Dr. Maria Montessori was the first woman in Italy ever to become a doctor. She believed we should "look to the child" to observe the way they approach the world. As she applied her keen powers of observation, one discovery followed another, giving Montessori an increasingly clear view of the mind of the child. She found that little children were capable of long periods of quiet concentration, even though they rarely show signs of it in everyday settings.
Dr. Montessori trained teachers to pay close attention to children's spontaneous behavior, arguing that only in this way could a teacher know how to teach. Traditional schools pay little attention to children as individuals and expect a child to adapt to pre-set standards and curriculum.
In a Montessori classroom, a combination of three elements combines to develop the child's maximum potential: 1) an observant teacher; 2) a carefully Prepared Environment;* and 3) the child's own Absorbent Mind.
The classroom contains special manipulative materials designed for maximum appeal and effectiveness which take advantage of children's natural tendency to experience the world through their senses. At CMS VA, these specific Sensorial Materials* serve to hone visual discrimination skills, develop abstract concepts such as superlatives (big, bigger, biggest), and provide indirect preparation for writing and reading.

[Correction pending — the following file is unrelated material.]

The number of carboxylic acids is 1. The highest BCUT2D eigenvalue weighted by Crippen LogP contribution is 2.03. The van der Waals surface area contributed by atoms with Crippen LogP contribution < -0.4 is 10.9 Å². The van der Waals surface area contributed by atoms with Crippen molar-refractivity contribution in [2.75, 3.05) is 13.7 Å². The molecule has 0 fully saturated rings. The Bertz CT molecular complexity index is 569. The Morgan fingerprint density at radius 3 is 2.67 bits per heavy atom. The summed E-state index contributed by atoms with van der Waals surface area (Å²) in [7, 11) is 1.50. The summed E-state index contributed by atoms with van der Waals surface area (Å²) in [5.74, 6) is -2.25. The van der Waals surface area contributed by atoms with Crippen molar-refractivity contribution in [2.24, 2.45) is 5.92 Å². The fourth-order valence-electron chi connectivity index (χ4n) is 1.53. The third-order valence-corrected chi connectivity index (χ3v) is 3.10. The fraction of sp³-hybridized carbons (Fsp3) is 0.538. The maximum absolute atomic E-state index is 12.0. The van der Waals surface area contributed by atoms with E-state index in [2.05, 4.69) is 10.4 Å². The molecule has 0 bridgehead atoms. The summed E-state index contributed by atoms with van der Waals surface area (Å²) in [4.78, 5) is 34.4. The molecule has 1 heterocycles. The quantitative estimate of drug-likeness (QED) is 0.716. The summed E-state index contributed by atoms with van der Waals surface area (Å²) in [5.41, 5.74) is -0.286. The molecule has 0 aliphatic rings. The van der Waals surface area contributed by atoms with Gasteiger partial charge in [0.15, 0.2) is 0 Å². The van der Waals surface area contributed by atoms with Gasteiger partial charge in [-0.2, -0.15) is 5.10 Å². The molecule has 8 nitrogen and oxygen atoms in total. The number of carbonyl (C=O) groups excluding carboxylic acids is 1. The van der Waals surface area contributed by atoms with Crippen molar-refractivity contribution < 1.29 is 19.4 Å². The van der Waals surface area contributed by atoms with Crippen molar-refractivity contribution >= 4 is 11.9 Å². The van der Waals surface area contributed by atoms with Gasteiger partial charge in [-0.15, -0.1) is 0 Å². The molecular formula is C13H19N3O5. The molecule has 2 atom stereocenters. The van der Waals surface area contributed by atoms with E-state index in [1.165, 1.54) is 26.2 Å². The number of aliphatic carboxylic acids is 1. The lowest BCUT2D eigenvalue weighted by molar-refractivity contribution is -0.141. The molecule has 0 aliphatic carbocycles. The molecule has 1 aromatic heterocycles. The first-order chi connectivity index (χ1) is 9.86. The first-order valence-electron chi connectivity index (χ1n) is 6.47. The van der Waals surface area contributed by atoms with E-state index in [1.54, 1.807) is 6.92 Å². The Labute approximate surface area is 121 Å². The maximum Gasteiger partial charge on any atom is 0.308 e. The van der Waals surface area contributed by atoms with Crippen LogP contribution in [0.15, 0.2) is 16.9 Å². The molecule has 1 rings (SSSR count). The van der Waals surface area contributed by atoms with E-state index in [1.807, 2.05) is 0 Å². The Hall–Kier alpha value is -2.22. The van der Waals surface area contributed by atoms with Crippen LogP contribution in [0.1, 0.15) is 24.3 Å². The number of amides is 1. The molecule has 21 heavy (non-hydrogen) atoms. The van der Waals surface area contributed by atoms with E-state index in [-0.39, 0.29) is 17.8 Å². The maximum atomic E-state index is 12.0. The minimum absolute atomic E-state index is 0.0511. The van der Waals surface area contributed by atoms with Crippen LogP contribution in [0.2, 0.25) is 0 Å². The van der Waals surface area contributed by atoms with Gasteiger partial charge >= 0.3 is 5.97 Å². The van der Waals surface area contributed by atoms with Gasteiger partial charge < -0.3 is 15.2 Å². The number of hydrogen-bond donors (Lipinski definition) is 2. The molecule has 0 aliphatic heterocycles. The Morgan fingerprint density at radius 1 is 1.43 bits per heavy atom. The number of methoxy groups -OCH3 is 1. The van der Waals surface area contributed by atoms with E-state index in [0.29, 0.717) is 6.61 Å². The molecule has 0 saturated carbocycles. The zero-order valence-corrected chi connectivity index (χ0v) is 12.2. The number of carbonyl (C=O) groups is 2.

One of the cornerstones of the Montessori Method is the recognition of children's urgency to learn specific activities at each stage in their development. These stages that children pass through are called Sensitive Periods.* During these cycles, the child readily absorbs a particular type of knowledge often showing an unusual aptitude for that particular skill.
||Birth To 18 Months
|Precision & Coordination
||2 1/2 To 4 Years
||3 1/2 To 4 1/2 Years
||3 To 6 Years
||4 To 5 Years
|Words Leading To Reading
||4 To 5 Years
*Terms marked with this asterisk were coined by Dr. Maria Montessori. Heralded as the century's leading advocate for early childhood education, her research and studies helped change the course of education.
Many elements of "modern" early childhood education have been adapted from Montessori's theories. She is credited with the development of the open classroom, individualized education, manipulative learning materials, and educational toys.